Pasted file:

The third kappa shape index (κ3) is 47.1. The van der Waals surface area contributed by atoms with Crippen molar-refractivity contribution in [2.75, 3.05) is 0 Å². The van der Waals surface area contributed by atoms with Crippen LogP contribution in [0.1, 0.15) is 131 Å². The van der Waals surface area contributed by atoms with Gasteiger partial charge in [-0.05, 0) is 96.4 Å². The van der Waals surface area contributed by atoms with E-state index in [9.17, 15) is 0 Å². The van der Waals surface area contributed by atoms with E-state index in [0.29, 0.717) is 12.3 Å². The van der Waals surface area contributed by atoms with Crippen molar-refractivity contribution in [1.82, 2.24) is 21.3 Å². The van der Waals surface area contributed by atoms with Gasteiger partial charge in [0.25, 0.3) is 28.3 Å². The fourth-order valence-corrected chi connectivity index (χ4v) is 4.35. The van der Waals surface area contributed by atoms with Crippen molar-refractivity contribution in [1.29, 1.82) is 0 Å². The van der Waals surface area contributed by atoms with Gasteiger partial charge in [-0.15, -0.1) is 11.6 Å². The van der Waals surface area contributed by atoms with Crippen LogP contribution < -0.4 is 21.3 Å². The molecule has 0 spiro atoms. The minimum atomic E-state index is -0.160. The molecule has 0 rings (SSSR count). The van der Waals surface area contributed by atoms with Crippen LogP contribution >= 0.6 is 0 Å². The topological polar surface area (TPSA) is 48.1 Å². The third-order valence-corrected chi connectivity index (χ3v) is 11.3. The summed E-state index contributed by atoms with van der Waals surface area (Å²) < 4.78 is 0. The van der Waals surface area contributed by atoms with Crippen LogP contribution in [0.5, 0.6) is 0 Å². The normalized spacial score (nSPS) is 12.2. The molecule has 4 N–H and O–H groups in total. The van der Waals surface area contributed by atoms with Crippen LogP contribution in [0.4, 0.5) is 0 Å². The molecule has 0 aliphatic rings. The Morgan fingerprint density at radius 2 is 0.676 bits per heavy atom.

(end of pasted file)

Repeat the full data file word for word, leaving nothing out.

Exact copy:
The third kappa shape index (κ3) is 47.1. The van der Waals surface area contributed by atoms with Crippen molar-refractivity contribution in [2.75, 3.05) is 0 Å². The van der Waals surface area contributed by atoms with Crippen LogP contribution in [0.1, 0.15) is 131 Å². The van der Waals surface area contributed by atoms with Gasteiger partial charge in [-0.05, 0) is 96.4 Å². The van der Waals surface area contributed by atoms with E-state index in [9.17, 15) is 0 Å². The van der Waals surface area contributed by atoms with E-state index in [0.29, 0.717) is 12.3 Å². The van der Waals surface area contributed by atoms with Crippen molar-refractivity contribution in [1.82, 2.24) is 21.3 Å². The van der Waals surface area contributed by atoms with Gasteiger partial charge in [0.25, 0.3) is 28.3 Å². The fourth-order valence-corrected chi connectivity index (χ4v) is 4.35. The van der Waals surface area contributed by atoms with Crippen molar-refractivity contribution in [1.29, 1.82) is 0 Å². The van der Waals surface area contributed by atoms with Gasteiger partial charge in [-0.15, -0.1) is 11.6 Å². The van der Waals surface area contributed by atoms with Crippen LogP contribution < -0.4 is 21.3 Å². The molecule has 0 spiro atoms. The minimum atomic E-state index is -0.160. The molecule has 0 rings (SSSR count). The van der Waals surface area contributed by atoms with Crippen LogP contribution >= 0.6 is 0 Å². The topological polar surface area (TPSA) is 48.1 Å². The third-order valence-corrected chi connectivity index (χ3v) is 11.3. The summed E-state index contributed by atoms with van der Waals surface area (Å²) < 4.78 is 0. The van der Waals surface area contributed by atoms with Crippen LogP contribution in [0.5, 0.6) is 0 Å². The normalized spacial score (nSPS) is 12.2. The molecule has 4 N–H and O–H groups in total. The van der Waals surface area contributed by atoms with Crippen LogP contribution in [0.4, 0.5) is 0 Å². The molecule has 0 aliphatic rings. The Morgan fingerprint density at radius 2 is 0.676 bits per heavy atom.